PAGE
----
We appreciate this suggestion. We have now included a novel set of data showing the histological analysis of TdTOM expression and localization in thymic tissue sections (see Figure 1d). This dataset is in the agreement with FACS data both of which point to dramatic quantitative differences in the TdTOM expression pattern among the mouse models used. Specifically, while TdTOM in Foxn1CreROSA26TdTOM is expressed in whole thymic tissue, its expression in both the CsnβCreROSA26TdTOM and Defa6iCreROSA26TdTOM models is restricted to the medullary region of the thymus. In addition, the microscopic data from Defa6iCreROSA26TdTOM mice shows that the expression of TdTOM is restricted to a relatively small population of cells that reside in the thymic medulla. Since the Defa6 is a fully Aire-dependent TRA, this observation is consistent with the notion that the recombination of Defa6iCreROSA26TdTOM construct is microscopically detectable only in Aire+ mTECsHigh and their descendants (see also the Results section and the discussion of the manuscript). On the other hand, this microscopic approach is not suitable for studying antigen transfer to thymic DCs, since it precludes the costaining of multiple DC-specific markers with TdTOM visualization of the same thymic slices (see the Materials and methods section). Additional transgenic mouse models would have to be created in future studies to overcome these technological obstacles.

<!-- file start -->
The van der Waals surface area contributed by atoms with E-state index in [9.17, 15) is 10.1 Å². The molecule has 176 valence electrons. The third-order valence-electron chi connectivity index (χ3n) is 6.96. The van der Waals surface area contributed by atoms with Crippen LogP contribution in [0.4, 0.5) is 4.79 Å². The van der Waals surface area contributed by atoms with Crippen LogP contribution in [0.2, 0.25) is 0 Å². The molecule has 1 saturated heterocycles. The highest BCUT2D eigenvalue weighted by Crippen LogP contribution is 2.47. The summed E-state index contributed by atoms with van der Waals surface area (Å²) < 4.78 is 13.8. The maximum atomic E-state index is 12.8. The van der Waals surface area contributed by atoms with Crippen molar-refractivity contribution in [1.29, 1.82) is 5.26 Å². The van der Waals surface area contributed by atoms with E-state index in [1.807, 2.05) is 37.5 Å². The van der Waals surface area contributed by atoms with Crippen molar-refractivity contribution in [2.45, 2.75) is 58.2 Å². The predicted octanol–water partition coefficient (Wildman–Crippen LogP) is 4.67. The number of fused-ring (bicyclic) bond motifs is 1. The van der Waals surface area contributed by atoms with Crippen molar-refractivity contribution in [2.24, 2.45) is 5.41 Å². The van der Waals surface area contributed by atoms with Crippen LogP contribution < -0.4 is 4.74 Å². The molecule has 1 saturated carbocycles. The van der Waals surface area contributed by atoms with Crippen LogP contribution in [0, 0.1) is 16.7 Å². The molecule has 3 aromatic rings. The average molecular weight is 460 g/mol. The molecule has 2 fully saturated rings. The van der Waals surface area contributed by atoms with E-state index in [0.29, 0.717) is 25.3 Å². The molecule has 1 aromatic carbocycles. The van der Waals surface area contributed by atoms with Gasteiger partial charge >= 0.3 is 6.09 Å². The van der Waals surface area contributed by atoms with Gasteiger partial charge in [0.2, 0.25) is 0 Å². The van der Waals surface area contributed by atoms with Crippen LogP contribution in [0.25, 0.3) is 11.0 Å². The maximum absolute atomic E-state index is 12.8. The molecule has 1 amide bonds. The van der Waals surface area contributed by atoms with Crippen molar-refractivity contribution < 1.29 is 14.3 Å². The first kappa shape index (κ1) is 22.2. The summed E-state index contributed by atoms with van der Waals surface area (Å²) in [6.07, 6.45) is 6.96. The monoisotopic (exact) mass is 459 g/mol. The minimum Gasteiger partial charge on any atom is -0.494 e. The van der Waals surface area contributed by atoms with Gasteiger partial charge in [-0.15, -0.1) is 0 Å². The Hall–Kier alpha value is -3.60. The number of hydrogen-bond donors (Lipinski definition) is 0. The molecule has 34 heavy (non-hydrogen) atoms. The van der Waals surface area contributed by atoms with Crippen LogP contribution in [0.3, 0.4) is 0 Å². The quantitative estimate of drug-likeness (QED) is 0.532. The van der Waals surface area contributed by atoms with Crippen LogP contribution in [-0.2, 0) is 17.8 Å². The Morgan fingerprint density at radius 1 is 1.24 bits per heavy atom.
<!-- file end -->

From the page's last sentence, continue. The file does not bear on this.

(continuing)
2- For Figure 1, it could be useful to also show the cell numbers for the indicated subsets, rather than just the percentages.

Thank the Reviewer for this suggestion. We have now included a graph that compares the total numbers of tdTOM+ TECs between the models (see Figure 1e). We believe that this analysis complements the microscopic data from Figure 1d. On the other hand, the total number of individual TEC subsets in contrast to the ratios of the frequencies of TEC subsets within CD45EpCAM+TdTOM+ cells to the frequencies of TEC subsets within CD45EpCAM+ cells (see Figure 1g), can´t be used as a tool for studying the preferential pairing between TEC and DC subsets in CAT given that these numbers drastically decrease from Foxn1CreROSA26TdTOM through CsnβCreROSA26TdTOM to Defa6iCre models. Thus, we have decided to omit this type of information and instead we show only the ratios of normalized frequencies (Figure 1g).